Fume hoods operate at a defined range of face velocity 80 FPM to 100 FPM (measured in feet per min or mtrs/sec) for effective containment. Besides improper usage, if fume hoods are not adequately maintained or handled poorly, it may lead to drop in fume hood efficiency. An inefficient fume hood results in sub-par containment. When the contaminated fumes are not exhausted well, over a long period, the fumes will end up corroding the exposed laboratory infrastructure.

Choosing the right fume hood, lined with non-corrosive materials, is also critical in enhancing the fume hood performance. ASHRAE 110 -2016 & EN 14175 provides detailed guidelines on how to test fumehoods for the best containment.


Laboratories, specifically chemical labs, are designed to operate as negative pressure zones. In a well calibrated and controlled negative pressure zone, the air flow prevents harmful cross-contamination. In a negative pressure zone, airflow will be from low-hazard to high-hazard areas removing the corrosive chemicals out of harm’s way.

Factors such as laboratory space, equipment, nature of experiment, and usage impact the contamination requirements of the laboratory. During the lab design and planning, extreme care must be exercised for calculating the negative pressure requirements in various lab usage scenario.

The critical elements to be considered during lab design are:

Careful orchestration of HVAC and exhaust handshake in the lab
Accurate estimates for the air change within the lab
Dedicated storage and handling areas for chemicals (by nature and type)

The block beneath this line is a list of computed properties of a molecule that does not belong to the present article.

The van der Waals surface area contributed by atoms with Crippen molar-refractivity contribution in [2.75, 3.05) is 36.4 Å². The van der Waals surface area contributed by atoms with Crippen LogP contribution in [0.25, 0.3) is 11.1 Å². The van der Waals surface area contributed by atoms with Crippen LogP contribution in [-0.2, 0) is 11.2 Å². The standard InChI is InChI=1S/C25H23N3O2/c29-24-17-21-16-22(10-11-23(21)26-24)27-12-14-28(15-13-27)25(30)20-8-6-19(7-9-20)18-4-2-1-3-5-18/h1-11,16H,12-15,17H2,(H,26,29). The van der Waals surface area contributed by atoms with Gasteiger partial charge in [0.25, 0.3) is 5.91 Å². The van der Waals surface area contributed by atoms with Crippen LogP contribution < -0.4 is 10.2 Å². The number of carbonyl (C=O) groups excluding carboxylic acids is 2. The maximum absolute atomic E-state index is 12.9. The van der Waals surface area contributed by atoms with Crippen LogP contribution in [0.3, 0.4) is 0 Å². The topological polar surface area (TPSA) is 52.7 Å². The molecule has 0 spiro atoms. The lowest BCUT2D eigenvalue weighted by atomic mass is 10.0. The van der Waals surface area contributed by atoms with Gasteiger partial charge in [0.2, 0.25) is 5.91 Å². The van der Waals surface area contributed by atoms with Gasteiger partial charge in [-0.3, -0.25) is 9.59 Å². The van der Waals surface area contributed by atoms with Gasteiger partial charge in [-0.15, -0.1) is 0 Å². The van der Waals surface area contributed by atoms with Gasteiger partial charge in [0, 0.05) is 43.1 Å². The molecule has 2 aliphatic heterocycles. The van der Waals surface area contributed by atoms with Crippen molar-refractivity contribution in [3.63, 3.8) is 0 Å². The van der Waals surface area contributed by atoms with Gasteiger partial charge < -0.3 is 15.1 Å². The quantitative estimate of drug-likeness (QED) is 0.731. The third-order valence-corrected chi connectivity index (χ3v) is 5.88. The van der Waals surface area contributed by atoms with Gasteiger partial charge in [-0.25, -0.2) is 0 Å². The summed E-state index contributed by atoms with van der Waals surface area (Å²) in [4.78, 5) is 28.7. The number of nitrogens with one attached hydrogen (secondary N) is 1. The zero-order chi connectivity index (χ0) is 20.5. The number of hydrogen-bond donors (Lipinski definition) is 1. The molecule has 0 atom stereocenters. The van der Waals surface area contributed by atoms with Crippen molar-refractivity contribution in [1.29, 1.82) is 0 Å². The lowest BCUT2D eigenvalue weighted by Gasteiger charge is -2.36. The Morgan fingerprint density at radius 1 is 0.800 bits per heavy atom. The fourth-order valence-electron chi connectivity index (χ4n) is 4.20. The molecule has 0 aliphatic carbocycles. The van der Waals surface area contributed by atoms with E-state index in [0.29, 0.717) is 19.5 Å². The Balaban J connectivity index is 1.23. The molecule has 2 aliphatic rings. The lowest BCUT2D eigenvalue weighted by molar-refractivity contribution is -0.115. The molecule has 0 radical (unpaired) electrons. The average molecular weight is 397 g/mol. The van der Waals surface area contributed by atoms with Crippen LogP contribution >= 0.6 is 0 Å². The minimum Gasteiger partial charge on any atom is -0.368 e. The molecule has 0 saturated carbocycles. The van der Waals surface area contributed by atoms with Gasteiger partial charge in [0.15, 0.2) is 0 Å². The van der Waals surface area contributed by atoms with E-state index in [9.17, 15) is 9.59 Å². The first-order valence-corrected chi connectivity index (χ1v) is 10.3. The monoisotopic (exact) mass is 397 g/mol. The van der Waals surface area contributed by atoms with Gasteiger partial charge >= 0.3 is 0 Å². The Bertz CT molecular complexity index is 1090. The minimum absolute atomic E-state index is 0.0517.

Desired HVAC to supply the right amount of air
Accurate heat load profile for the present and the future (at least 5-10 years planning) considering the increase in capacity
Smart provision of HVAC to exhaust more heat load, as the capacity increases, without the need for expensive and major changes to HVAC


During operational phase it is critical to ensure a corrosive free lab. Continuous monitoring of the internal lab environment – such as air quality monitoring, volatile organic compounds (VOC) levels, optimal temperature etc – should be in place.

Adhering to the global and local safety standards and limits, alerting lab users in the event of safety violations, and preventing disasters should be a part of the operational culture.


In a volatile environment such as a laboratory, hazard can happen anytime. Some hazard indicators are visible, and some are not. Certain incidents happen immediately, and some takes months and years to build up to a disaster.

The only solution is always to remain vigilant and prevent incidents. Remember, hazard assessment is not putting up a safety manual at the start of the lab operations. But, a continuous process as part of the laboratory safety manual, we should make periodic and regular inspection for corrosion across the laboratory mandatory.

Srinivas is a Mechanical Engineer with over 19 years of experience. At Kewaunee he heads the Sales & Marketing functions for India & Middle East.